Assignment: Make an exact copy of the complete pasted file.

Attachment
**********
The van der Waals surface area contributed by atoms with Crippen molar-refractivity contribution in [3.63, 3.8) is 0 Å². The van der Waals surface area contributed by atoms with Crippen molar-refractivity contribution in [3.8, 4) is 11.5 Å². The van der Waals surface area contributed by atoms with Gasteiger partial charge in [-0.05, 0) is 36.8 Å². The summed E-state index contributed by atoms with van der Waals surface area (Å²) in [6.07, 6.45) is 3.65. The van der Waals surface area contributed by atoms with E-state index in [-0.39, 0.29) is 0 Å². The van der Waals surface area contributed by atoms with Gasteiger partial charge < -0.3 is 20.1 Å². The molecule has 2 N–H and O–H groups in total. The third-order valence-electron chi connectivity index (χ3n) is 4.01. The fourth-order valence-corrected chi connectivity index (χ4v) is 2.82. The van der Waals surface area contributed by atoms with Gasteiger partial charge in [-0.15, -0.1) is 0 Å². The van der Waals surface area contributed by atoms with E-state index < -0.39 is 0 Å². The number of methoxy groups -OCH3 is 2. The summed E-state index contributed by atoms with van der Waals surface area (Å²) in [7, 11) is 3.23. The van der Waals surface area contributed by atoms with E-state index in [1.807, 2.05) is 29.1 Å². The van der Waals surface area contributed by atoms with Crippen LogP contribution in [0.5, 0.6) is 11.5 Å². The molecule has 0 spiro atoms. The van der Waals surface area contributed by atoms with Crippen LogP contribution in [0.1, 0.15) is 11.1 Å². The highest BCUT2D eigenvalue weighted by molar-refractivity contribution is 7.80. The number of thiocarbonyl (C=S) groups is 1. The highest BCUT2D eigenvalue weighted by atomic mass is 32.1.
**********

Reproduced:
The van der Waals surface area contributed by atoms with Crippen molar-refractivity contribution in [3.63, 3.8) is 0 Å². The van der Waals surface area contributed by atoms with Crippen molar-refractivity contribution in [3.8, 4) is 11.5 Å². The van der Waals surface area contributed by atoms with Gasteiger partial charge in [-0.05, 0) is 36.8 Å². The summed E-state index contributed by atoms with van der Waals surface area (Å²) in [6.07, 6.45) is 3.65. The van der Waals surface area contributed by atoms with E-state index in [-0.39, 0.29) is 0 Å². The van der Waals surface area contributed by atoms with Gasteiger partial charge < -0.3 is 20.1 Å². The molecule has 2 N–H and O–H groups in total. The third-order valence-electron chi connectivity index (χ3n) is 4.01. The fourth-order valence-corrected chi connectivity index (χ4v) is 2.82. The van der Waals surface area contributed by atoms with Gasteiger partial charge in [-0.15, -0.1) is 0 Å². The van der Waals surface area contributed by atoms with E-state index < -0.39 is 0 Å². The number of methoxy groups -OCH3 is 2. The summed E-state index contributed by atoms with van der Waals surface area (Å²) in [7, 11) is 3.23. The van der Waals surface area contributed by atoms with E-state index in [1.807, 2.05) is 29.1 Å². The van der Waals surface area contributed by atoms with Crippen LogP contribution in [0.5, 0.6) is 11.5 Å². The molecule has 0 spiro atoms. The van der Waals surface area contributed by atoms with Crippen LogP contribution in [0.1, 0.15) is 11.1 Å². The highest BCUT2D eigenvalue weighted by molar-refractivity contribution is 7.80. The number of thiocarbonyl (C=S) groups is 1. The highest BCUT2D eigenvalue weighted by atomic mass is 32.1.